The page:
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, 75 (19), 6076-86

Internalization of Salmonella Enterica in Leaves Is Induced by Light and Involves Chemotaxis and Penetration Through Open Stomata

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Internalization of Salmonella Enterica in Leaves Is Induced by Light and Involves Chemotaxis and Penetration Through Open Stomata

Yulia Kroupitski et al. Appl Environ Microbiol.

Abstract

Outbreaks of salmonellosis related to consumption of fresh produce have raised interest in Salmonella-plant interactions leading to plant colonization. Incubation of gfp-tagged Salmonella enterica with iceberg lettuce leaves in the light resulted in aggregation of bacteria near open stomata and invasion into the inner leaf tissue. In contrast, incubation in the dark resulted in a scattered attachment pattern and very poor stomatal internalization. Forcing stomatal opening in the dark by fusicoccin had no significant effect on Salmonella internalization. These results imply that the pathogen is attracted to nutrients produced de novo by photosynthetically active cells. Indeed, mutations affecting Salmonella motility and chemotaxis significantly inhibited bacterial internalization. These findings suggest a mechanistic account for entry of Salmonella into the plant's apoplast and imply that either Salmonella antigens are not well recognized by the stoma-based innate immunity or that this pathogen has evolved means to evade it. Internalization of leaves may provide a partial explanation for the failure of sanitizers to efficiently eradicate food-borne pathogens in leafy greens.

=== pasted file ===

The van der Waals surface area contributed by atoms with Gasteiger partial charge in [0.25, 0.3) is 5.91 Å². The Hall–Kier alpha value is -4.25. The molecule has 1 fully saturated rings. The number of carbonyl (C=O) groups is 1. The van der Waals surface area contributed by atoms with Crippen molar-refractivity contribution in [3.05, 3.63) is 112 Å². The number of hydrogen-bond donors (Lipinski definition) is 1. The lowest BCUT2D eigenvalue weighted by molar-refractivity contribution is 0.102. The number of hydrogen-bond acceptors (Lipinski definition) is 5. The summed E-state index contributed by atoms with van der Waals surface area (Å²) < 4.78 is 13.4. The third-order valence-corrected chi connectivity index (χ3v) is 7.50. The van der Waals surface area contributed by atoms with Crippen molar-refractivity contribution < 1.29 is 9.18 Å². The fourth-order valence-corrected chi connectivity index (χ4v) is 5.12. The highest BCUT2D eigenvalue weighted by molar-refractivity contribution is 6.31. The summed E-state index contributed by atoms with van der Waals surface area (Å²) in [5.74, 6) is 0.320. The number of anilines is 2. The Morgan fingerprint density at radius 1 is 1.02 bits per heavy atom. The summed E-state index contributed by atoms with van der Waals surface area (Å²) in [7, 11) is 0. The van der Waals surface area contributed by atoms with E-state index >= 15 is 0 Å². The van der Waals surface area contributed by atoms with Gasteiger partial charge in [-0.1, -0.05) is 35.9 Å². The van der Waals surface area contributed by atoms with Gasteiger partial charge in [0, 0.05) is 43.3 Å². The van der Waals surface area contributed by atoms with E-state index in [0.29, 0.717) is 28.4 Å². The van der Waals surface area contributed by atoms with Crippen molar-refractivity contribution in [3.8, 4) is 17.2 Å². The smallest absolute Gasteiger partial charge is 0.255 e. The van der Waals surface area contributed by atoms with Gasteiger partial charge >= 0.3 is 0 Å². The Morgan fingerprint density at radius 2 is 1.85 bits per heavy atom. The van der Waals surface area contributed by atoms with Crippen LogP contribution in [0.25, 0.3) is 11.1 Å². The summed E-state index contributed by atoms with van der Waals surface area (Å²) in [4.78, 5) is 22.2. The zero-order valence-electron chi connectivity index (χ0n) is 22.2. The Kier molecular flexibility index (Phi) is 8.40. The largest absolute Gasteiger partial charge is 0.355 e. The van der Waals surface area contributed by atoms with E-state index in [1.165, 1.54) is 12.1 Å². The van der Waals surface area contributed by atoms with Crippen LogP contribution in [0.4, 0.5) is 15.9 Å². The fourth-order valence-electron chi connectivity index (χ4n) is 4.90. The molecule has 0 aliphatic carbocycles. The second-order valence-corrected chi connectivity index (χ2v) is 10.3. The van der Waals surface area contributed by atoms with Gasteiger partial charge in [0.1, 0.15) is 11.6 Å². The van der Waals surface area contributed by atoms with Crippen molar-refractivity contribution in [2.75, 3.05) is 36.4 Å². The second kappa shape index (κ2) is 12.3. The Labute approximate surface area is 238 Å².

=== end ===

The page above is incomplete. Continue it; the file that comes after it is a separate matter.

Figures

FIG. 1.
FIG. 1.